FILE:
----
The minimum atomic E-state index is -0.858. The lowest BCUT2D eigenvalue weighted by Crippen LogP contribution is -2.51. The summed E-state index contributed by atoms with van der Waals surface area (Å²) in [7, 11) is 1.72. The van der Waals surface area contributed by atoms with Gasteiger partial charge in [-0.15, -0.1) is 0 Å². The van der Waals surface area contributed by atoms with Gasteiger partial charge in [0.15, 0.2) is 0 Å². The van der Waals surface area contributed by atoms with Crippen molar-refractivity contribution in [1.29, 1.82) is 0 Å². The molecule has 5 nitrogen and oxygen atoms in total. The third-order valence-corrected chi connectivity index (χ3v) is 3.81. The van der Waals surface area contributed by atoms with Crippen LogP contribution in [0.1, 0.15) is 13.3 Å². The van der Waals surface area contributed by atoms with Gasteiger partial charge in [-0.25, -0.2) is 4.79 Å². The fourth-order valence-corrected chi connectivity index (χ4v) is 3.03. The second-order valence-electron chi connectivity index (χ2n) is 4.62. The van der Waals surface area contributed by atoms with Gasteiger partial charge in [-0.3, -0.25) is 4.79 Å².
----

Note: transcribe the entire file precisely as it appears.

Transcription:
The minimum atomic E-state index is -0.858. The lowest BCUT2D eigenvalue weighted by Crippen LogP contribution is -2.51. The summed E-state index contributed by atoms with van der Waals surface area (Å²) in [7, 11) is 1.72. The van der Waals surface area contributed by atoms with Gasteiger partial charge in [-0.15, -0.1) is 0 Å². The van der Waals surface area contributed by atoms with Gasteiger partial charge in [0.15, 0.2) is 0 Å². The van der Waals surface area contributed by atoms with Crippen molar-refractivity contribution in [1.29, 1.82) is 0 Å². The molecule has 5 nitrogen and oxygen atoms in total. The third-order valence-corrected chi connectivity index (χ3v) is 3.81. The van der Waals surface area contributed by atoms with Crippen LogP contribution in [0.1, 0.15) is 13.3 Å². The van der Waals surface area contributed by atoms with Gasteiger partial charge in [-0.25, -0.2) is 4.79 Å². The fourth-order valence-corrected chi connectivity index (χ4v) is 3.03. The second-order valence-electron chi connectivity index (χ2n) is 4.62. The van der Waals surface area contributed by atoms with Gasteiger partial charge in [-0.3, -0.25) is 4.79 Å².